["I am told to don an apron after signing up for volunteer kitchen duty"]
On October 22, during a very popular tour of HMS Belfast, I was delighted to lend a hand in the very busy, efficient kitchen. The cook's assistant and I got along very well and he was as surprised as me when we discovered the recipe for HMS Belfast Hash (served in large quantities every Wednesday to crew and tourists) is almost identical to my own Harrison Hash.
["Well, good hash is good hash, eh," we say in unison. Jolly good laugh!]
With hot hash at the ready, Robbie Simmonds tried for first in line. He was, in fact, a very close second.
["Back up a bit, Robbie. I'll save some for you."]
All in a day's work aboard HMS Belfast, formerly a WW2 Royal Navy light cruiser.
Five weeks ago yesterday I visited HMS Belfast (a ship that saw action during D-Day Normandy and is now anchored in the Thames), walked across London Bridge and circled the Tower of London. My journal says that after I returned to my apartment I "organized myself for trip to Edinburgh," e.g., I "did laundry, packed (95%)" before walking to "THE SHIP 4 fish and chips, 5 Pounds w Fullers Ale."
The walk alone was worth the money.
["A fantastic ship housed indoors beside the River Thames"]
["The Shard as seen from The Ship"]
["How goes the mail?" I ask the ship's postman. "Dry up," he says sharply"]
["Need a hand with lunch?" I ask. "Apron's right behind ye," says the cook's assistant]
["Note the brass icon for 'public washroom! 'Twas a life-saver"]
["Blue Group climbs a wall to escape traffic. "Good luck," I say.]
Last four words in that day's journal entry: London Pride and ESB.
Translation - I enjoyed two lovely pints at The Ship and was likely home and fast asleep before 10 PM.
I applied Cabernet stain to the already dark western cedar but not straight from the can. Thinned w thinner. It stinks up the house until I put a lid on it. By the time Nick gets his tackle box the only smell in the air will be aromatic cedar.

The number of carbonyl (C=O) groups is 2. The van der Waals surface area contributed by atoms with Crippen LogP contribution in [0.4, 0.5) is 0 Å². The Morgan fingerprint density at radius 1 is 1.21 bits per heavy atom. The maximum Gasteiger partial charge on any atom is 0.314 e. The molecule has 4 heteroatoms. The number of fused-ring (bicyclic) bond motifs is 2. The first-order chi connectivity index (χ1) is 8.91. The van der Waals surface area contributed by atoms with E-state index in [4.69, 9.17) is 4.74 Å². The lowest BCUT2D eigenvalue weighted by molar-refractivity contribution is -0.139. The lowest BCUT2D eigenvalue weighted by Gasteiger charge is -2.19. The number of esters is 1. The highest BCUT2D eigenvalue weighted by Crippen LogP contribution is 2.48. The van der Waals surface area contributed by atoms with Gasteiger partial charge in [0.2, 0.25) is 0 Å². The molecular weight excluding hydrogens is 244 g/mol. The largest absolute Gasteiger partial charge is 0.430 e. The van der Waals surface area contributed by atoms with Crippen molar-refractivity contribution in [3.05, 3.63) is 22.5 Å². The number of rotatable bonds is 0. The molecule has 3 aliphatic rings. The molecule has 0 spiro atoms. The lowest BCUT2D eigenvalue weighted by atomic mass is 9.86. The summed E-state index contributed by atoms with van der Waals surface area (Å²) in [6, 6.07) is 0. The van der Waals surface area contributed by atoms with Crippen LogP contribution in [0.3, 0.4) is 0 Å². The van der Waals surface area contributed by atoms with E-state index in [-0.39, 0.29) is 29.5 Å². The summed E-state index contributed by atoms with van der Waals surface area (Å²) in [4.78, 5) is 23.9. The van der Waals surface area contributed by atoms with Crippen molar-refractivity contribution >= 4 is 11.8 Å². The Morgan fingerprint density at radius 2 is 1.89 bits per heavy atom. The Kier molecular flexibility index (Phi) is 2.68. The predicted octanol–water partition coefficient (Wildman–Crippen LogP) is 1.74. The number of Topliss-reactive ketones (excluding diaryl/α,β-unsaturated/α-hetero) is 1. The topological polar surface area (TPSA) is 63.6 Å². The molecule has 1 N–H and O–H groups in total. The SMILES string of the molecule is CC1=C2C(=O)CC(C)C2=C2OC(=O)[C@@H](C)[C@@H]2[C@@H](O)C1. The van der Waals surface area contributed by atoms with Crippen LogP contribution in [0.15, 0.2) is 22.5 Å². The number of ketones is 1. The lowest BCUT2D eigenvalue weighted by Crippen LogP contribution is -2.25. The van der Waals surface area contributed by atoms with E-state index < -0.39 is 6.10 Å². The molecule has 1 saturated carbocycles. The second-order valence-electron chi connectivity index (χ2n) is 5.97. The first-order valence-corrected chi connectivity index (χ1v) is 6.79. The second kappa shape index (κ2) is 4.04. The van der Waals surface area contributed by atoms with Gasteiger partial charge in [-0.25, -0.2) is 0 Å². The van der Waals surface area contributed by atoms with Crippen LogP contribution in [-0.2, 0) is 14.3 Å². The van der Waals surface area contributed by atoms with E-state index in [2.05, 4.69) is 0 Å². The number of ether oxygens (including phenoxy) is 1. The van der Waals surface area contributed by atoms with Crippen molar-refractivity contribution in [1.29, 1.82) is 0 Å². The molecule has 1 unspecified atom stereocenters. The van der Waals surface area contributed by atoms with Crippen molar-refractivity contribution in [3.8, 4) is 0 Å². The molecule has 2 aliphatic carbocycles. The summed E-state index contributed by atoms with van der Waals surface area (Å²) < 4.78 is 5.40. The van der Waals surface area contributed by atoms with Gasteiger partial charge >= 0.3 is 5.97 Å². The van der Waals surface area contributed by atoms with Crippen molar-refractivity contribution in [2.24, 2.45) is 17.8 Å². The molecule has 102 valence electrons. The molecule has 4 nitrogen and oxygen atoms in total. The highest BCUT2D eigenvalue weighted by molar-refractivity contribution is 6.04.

Up next - a lid for one inside section, hand carvings, hardware.
Poor Nick has been waiting for this box for about - feels like - ten years. The box is made from rustic western cedar and trimmed with the rugged, well-worn outer layer from one particular board. Look close and you'll spot a few historic fungi I refused to remove with sandpaper or chemical. They tell part of the story as Nick waits, waits, waits some more.
["Compartments and lid now sport a nice coat of wood conditioner"]
In the future the compartments will hold - so I have been told - Nick's journal and treasured fishing gear. So, more work to be done that will fit with that theme.
More to follow, e.g., stain, varnish, hand-carved dodads, a fishing lure. But you'll have to wait awhile!
If a third coat is needed then today is the day. Nice and windy. I'll paint in a lower room and leave the back door open.
Of the three mailboxes I am currently assembling, two have received a 'two shades of green' paint job. The third may get stain and varnish or primary colours, but at the moment, the finish is still up in the air. (I may just have to toss a coin).
["This week's progress - hmmmm"]
That being said, my progress report is in the mail.
Shortly after Hallowe'en, about an hour after polishing off the last of the mini-chocolate bars, I posted the first photo of Pumpkinman and predicted 'the only one caught by any surprise (about 'what is going to happen to sad old Mr. Pumpkinman over the next two weeks') might be the man of the hour, now that his hour is up'.
That being said, I also was surprised, especially at the guy's durability. He hung in there until the bitter end (i.e., today's last photograph), suffered many indignities along the way, yet maintained a somewhat ambivalent demeanour (albeit with a surprised look upon his face - not entirely his fault, of course), even after being dumped - unceremoniously - beside a tired pot of asters in my backyard garden yesterday.
If Sad Pumpkinman chose 'last words' I think they'd be, "There is such a thing as a free lunch if you're a squirrel."